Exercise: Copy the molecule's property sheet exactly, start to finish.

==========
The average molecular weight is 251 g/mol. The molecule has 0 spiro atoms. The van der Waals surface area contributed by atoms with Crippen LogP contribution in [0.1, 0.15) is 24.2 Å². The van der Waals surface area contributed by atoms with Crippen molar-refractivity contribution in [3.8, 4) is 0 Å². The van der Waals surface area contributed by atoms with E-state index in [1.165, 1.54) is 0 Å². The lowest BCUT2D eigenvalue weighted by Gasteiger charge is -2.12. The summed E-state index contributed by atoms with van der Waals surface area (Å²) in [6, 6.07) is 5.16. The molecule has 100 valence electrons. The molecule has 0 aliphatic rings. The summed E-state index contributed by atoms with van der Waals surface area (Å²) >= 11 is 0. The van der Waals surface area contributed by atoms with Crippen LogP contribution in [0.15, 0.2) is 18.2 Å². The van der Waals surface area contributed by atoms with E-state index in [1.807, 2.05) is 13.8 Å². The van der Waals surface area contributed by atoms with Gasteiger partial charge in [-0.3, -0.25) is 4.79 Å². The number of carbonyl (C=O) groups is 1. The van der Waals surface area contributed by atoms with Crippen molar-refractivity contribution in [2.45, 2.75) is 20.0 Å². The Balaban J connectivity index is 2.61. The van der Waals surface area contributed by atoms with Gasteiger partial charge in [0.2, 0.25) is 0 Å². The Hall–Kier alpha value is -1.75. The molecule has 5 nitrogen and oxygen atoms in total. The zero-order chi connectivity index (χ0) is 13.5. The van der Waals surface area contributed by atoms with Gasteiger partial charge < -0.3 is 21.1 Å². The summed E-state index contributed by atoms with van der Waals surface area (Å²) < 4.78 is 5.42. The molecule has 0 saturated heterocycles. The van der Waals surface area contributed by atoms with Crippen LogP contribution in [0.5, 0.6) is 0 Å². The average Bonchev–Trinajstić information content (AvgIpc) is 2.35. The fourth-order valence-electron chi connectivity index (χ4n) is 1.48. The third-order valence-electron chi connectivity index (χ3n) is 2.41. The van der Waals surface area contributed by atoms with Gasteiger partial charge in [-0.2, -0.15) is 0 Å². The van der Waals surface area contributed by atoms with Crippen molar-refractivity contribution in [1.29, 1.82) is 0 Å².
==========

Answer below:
The average molecular weight is 251 g/mol. The molecule has 0 spiro atoms. The van der Waals surface area contributed by atoms with Crippen LogP contribution in [0.1, 0.15) is 24.2 Å². The van der Waals surface area contributed by atoms with Crippen molar-refractivity contribution in [3.8, 4) is 0 Å². The van der Waals surface area contributed by atoms with E-state index in [1.165, 1.54) is 0 Å². The lowest BCUT2D eigenvalue weighted by Gasteiger charge is -2.12. The summed E-state index contributed by atoms with van der Waals surface area (Å²) in [6, 6.07) is 5.16. The molecule has 100 valence electrons. The molecule has 0 aliphatic rings. The summed E-state index contributed by atoms with van der Waals surface area (Å²) >= 11 is 0. The van der Waals surface area contributed by atoms with Crippen LogP contribution in [0.15, 0.2) is 18.2 Å². The van der Waals surface area contributed by atoms with E-state index in [1.807, 2.05) is 13.8 Å². The van der Waals surface area contributed by atoms with Gasteiger partial charge in [-0.3, -0.25) is 4.79 Å². The number of carbonyl (C=O) groups is 1. The van der Waals surface area contributed by atoms with Crippen molar-refractivity contribution in [2.45, 2.75) is 20.0 Å². The Balaban J connectivity index is 2.61. The van der Waals surface area contributed by atoms with Gasteiger partial charge in [0.2, 0.25) is 0 Å². The Hall–Kier alpha value is -1.75. The molecule has 5 nitrogen and oxygen atoms in total. The zero-order chi connectivity index (χ0) is 13.5. The van der Waals surface area contributed by atoms with Gasteiger partial charge < -0.3 is 21.1 Å². The summed E-state index contributed by atoms with van der Waals surface area (Å²) < 4.78 is 5.42. The molecule has 0 saturated heterocycles. The van der Waals surface area contributed by atoms with Crippen LogP contribution in [0.5, 0.6) is 0 Å². The average Bonchev–Trinajstić information content (AvgIpc) is 2.35. The fourth-order valence-electron chi connectivity index (χ4n) is 1.48. The third-order valence-electron chi connectivity index (χ3n) is 2.41. The van der Waals surface area contributed by atoms with Gasteiger partial charge in [-0.2, -0.15) is 0 Å². The van der Waals surface area contributed by atoms with Crippen molar-refractivity contribution in [1.29, 1.82) is 0 Å².